Claude Monet’s lifelong affinity for the landscape of Normandy and its dramatic coastline can be traced back to his childhood. The son of a commercial officer who worked in the trading house in Le Havre, Monet spent his formative years surrounded by the region’s rugged cliffs and powerful waves. His earliest sketches depict scenes from the coastal towns around Le Havre, where he met the landscape painter Eugène Boudin, who became his first teacher and taught him the techniques of painting en plein air that would become the foundation of Monet’s career. At age 19, Monet moved to Paris to advance his career as an artist, but the charm and beauty of the Normandy landscape would lure him back often. Indeed, one of Monet’s most iconic works—the likely namesake of the entire Impressionist movement itself—Impression, soleil levant, depicts an early morning view of Le Havre (see fig. 1). In its color palette, treatment of the sea, and dynamic brushwork, the present work embodies the very essence of this revolutionary artistic movement ignited in Impression, soleil levant.
While the Normandy coast contained no shortage of dramatic vistas, the town of Étretat was a focal point for artists and tourists alike, renowned for its breathtakingly majestic chalk cliffs, defined by patterned striations visible in the sedimentary rock face and three weathered arch formations that jut out into the sea resembling elephant trunks (see fig. 2). Here, against the backdrop of relentless waves, powerful tides, and salt-filled air, the landscape appears as a work of art sculpted by the processes of Mother Nature itself. The novelist Guy de Maupassant, who was a native of the region and became acquainted with Monet during the latter’s frequent visits to Étretat, described the quality of light as the crucial advantage of the Normandy coastline: “I have seen so many other painters pass through this little valley, doubtlessly drawn to the quality of light, so unlike anywhere else! The daylight is as different to places just a few leagues away as the wines of the Bordelais. For here it is dazzling without being harsh; everything is bright but not startling and all imbued with a remarkable subtlety" (Guy de Maupassant, "La Vie d’un paysagiste," in Gil Blas, September 28, 1886; translated from French). This dazzling quality of light, in combination with the breathtaking juxtaposition of shore and sea, served as an irresistible inspiration for many artists in the mid- and late-nineteenth century, among them Boudin, Courbet, Loiseau and Monet.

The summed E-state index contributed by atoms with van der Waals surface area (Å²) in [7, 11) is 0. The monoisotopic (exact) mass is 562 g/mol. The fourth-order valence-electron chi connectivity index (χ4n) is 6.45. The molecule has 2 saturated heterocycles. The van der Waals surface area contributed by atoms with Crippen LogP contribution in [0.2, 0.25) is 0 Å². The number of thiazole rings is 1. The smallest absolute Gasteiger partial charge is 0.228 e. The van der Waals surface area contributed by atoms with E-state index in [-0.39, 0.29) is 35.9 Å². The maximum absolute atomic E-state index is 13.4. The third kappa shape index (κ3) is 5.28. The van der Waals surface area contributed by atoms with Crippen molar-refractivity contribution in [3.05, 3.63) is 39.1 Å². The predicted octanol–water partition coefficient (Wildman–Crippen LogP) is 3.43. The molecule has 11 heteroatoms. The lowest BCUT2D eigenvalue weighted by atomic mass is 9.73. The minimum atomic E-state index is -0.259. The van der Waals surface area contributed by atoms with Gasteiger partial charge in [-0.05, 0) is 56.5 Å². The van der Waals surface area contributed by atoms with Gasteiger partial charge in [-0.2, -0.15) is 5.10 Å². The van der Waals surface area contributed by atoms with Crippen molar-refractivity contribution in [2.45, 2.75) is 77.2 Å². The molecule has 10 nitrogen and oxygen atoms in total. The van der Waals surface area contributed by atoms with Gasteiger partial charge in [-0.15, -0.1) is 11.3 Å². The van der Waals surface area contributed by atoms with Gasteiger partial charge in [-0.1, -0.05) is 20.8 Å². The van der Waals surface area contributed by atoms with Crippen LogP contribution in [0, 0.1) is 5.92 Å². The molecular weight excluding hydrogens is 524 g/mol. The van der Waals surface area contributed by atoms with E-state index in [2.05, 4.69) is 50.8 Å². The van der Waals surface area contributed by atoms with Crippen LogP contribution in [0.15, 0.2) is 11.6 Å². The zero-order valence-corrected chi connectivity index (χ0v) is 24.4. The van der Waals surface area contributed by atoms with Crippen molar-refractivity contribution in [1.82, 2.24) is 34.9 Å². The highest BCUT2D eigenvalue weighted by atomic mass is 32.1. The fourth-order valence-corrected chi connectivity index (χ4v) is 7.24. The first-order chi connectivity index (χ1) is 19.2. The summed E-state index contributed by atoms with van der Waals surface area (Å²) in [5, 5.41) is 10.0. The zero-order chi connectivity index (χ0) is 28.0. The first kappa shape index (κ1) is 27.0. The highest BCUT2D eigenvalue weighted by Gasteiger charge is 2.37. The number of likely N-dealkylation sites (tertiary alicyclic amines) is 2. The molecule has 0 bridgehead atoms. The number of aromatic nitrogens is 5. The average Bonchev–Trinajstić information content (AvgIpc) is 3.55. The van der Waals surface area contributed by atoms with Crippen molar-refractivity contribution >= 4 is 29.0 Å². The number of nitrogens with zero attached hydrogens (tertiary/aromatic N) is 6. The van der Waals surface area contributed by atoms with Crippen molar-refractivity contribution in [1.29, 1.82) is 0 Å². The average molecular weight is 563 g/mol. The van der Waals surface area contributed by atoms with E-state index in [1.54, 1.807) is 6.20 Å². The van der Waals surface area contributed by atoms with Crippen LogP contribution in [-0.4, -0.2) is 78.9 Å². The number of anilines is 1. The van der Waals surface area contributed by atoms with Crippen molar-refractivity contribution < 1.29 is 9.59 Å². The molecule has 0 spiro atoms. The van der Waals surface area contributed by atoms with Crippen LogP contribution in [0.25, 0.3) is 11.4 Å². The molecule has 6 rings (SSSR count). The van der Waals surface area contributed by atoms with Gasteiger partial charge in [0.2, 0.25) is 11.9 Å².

The present work depicts one of the three rock arches along the coast around Étretat, the Porte d’Aval, as the sun descends beneath the horizon. The contrast between the shimmering water in the shallows and the golden highlights across the sky imbues the canvas with stunning luminosity. Unlike many of Monet’s other canvases of this area, which depict sailboats, leisure seekers, or even commercial activity, Étretat, coucher de soleil is devoid of any sign of human presence. The focus in this work is squarely on the raw beauty of nature: the majesty of the cliffs, the serenity of the sea, the transcendent glow of a setting sun.
Monet first visited Étretat in 1869, but did not spend extended time there until early 1883, when he stayed in town for three months. Over the next three years, he returned to Étretat on numerous occasions and completed approximately 70 canvases featuring views of the coast (see fig. 3). In many examples from this series, as in the present work, Monet focused on the unique rock formations as the central subject, exploring myriad vantage points to heighten their drama and majesty and capturing the interplay of light upon the cliffs and waves during different seasons, times of day and under changing atmospheric conditions. In its repetition of motif and ingenuity in capturing variations in light, Monet’s body of work from Étretat marks his most extensive series from the first half of his career. It also foreshadows his later, even more extensive serial campaigns of the Breton coast, the cathedral in Rouen, and of course, the nymphéas at Giverny. The present work dates from Monet’s first visit to Étretat, and other paintings completed during this visit are found in the Impressionist collections of The Metropolitan Museum of Art, the Musée d'Orsay and the North Carolina Museum of Art (see figs. 4-6). Prominent examples from Monet's later visits from the series are housed at the Phildelphia Museum of Art, the National Museum of Norway and the Musée des Beaux-Arts de Lyon (see figs. 7-9).
The many hours Monet spent painting along the coast en plein air were not without adventure. The challenging weather conditions at Étretat often made for the most interesting and dramatic compositions. Writing to Alice Hoschédé of one such adventurous day in 1885, Monet recounted: “I was counting on a rewarding session at the Manneporte, but I had an accident… Completely absorbed, I didn’t see an enormous wave that threw me against the cliff, then I tumbled into the foam with all my gear. For a moment I thought I was lost...finally I managed to crawl out, but, my God, in what a state! My boots, heavy socks, and coat were soaked. The palette in my hand had hit me in the face and my beard was covered with blue, yellow, etc… The worst of it was that I lost my canvas, which I got smashed up” (quoted in Monet: Light, Shadow, and Reflection (exhibition catalogue), Fondation Beyeler, Basel, 2017, p. 104).